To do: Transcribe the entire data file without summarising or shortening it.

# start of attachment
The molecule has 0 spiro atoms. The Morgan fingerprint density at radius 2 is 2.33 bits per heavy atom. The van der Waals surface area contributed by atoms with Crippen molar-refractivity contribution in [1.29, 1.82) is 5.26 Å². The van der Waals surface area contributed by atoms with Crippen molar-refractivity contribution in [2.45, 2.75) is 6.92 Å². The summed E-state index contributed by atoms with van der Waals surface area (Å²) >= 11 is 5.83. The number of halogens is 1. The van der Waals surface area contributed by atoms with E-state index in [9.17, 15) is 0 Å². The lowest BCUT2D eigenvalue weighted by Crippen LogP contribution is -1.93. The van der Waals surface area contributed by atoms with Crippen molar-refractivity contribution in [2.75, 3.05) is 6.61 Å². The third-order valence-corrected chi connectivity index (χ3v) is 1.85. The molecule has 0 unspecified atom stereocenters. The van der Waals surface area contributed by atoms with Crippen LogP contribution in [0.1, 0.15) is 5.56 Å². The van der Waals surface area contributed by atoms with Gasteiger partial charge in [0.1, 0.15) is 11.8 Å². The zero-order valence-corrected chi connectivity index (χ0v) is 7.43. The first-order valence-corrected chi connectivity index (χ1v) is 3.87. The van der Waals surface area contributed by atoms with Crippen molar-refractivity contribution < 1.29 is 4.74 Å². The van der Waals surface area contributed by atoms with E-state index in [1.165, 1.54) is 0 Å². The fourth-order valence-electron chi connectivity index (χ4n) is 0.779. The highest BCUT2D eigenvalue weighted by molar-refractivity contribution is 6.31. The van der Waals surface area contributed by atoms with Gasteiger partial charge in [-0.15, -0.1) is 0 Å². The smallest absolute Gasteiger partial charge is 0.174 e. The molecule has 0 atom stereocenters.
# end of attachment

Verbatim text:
The molecule has 0 spiro atoms. The Morgan fingerprint density at radius 2 is 2.33 bits per heavy atom. The van der Waals surface area contributed by atoms with Crippen molar-refractivity contribution in [1.29, 1.82) is 5.26 Å². The van der Waals surface area contributed by atoms with Crippen molar-refractivity contribution in [2.45, 2.75) is 6.92 Å². The summed E-state index contributed by atoms with van der Waals surface area (Å²) >= 11 is 5.83. The number of halogens is 1. The van der Waals surface area contributed by atoms with E-state index in [9.17, 15) is 0 Å². The lowest BCUT2D eigenvalue weighted by Crippen LogP contribution is -1.93. The van der Waals surface area contributed by atoms with Crippen molar-refractivity contribution in [2.75, 3.05) is 6.61 Å². The third-order valence-corrected chi connectivity index (χ3v) is 1.85. The molecule has 0 unspecified atom stereocenters. The van der Waals surface area contributed by atoms with Crippen LogP contribution in [0.1, 0.15) is 5.56 Å². The van der Waals surface area contributed by atoms with Gasteiger partial charge in [0.1, 0.15) is 11.8 Å². The zero-order valence-corrected chi connectivity index (χ0v) is 7.43. The first-order valence-corrected chi connectivity index (χ1v) is 3.87. The van der Waals surface area contributed by atoms with Crippen molar-refractivity contribution < 1.29 is 4.74 Å². The van der Waals surface area contributed by atoms with E-state index in [1.165, 1.54) is 0 Å². The fourth-order valence-electron chi connectivity index (χ4n) is 0.779. The highest BCUT2D eigenvalue weighted by molar-refractivity contribution is 6.31. The van der Waals surface area contributed by atoms with Gasteiger partial charge in [-0.15, -0.1) is 0 Å². The smallest absolute Gasteiger partial charge is 0.174 e. The molecule has 0 atom stereocenters.